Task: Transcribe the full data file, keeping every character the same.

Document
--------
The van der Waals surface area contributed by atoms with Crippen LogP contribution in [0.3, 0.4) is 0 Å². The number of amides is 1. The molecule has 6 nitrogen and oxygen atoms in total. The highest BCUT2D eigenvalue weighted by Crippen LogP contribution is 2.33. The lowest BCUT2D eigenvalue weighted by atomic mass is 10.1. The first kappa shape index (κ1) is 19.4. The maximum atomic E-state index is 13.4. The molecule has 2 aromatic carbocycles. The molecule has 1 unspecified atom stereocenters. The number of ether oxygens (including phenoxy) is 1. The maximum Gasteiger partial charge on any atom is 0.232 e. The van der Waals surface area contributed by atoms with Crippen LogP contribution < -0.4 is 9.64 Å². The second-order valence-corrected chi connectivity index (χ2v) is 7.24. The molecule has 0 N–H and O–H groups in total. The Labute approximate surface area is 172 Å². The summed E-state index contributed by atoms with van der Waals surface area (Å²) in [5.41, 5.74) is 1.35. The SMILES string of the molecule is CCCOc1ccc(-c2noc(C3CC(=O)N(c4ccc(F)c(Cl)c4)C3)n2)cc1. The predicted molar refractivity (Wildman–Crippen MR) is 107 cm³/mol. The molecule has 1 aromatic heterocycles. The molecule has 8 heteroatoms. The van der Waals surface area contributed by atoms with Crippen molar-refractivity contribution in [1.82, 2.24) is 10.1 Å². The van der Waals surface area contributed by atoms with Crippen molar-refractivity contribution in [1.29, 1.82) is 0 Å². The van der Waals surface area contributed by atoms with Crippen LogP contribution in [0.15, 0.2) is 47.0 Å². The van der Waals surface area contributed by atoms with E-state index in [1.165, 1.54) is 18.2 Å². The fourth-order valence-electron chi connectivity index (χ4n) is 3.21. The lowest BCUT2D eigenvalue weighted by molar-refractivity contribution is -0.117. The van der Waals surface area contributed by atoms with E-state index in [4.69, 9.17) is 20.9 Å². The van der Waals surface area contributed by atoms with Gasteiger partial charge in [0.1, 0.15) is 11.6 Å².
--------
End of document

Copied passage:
The van der Waals surface area contributed by atoms with Crippen LogP contribution in [0.3, 0.4) is 0 Å². The number of amides is 1. The molecule has 6 nitrogen and oxygen atoms in total. The highest BCUT2D eigenvalue weighted by Crippen LogP contribution is 2.33. The lowest BCUT2D eigenvalue weighted by atomic mass is 10.1. The first kappa shape index (κ1) is 19.4. The maximum atomic E-state index is 13.4. The molecule has 2 aromatic carbocycles. The molecule has 1 unspecified atom stereocenters. The number of ether oxygens (including phenoxy) is 1. The maximum Gasteiger partial charge on any atom is 0.232 e. The van der Waals surface area contributed by atoms with Crippen LogP contribution < -0.4 is 9.64 Å². The second-order valence-corrected chi connectivity index (χ2v) is 7.24. The molecule has 0 N–H and O–H groups in total. The Labute approximate surface area is 172 Å². The summed E-state index contributed by atoms with van der Waals surface area (Å²) in [5.41, 5.74) is 1.35. The SMILES string of the molecule is CCCOc1ccc(-c2noc(C3CC(=O)N(c4ccc(F)c(Cl)c4)C3)n2)cc1. The predicted molar refractivity (Wildman–Crippen MR) is 107 cm³/mol. The molecule has 1 aromatic heterocycles. The molecule has 8 heteroatoms. The van der Waals surface area contributed by atoms with Crippen molar-refractivity contribution in [1.82, 2.24) is 10.1 Å². The van der Waals surface area contributed by atoms with Crippen molar-refractivity contribution in [1.29, 1.82) is 0 Å². The van der Waals surface area contributed by atoms with Crippen LogP contribution in [0.15, 0.2) is 47.0 Å². The van der Waals surface area contributed by atoms with E-state index in [1.165, 1.54) is 18.2 Å². The fourth-order valence-electron chi connectivity index (χ4n) is 3.21. The lowest BCUT2D eigenvalue weighted by molar-refractivity contribution is -0.117. The van der Waals surface area contributed by atoms with E-state index in [4.69, 9.17) is 20.9 Å². The van der Waals surface area contributed by atoms with Gasteiger partial charge in [0.1, 0.15) is 11.6 Å².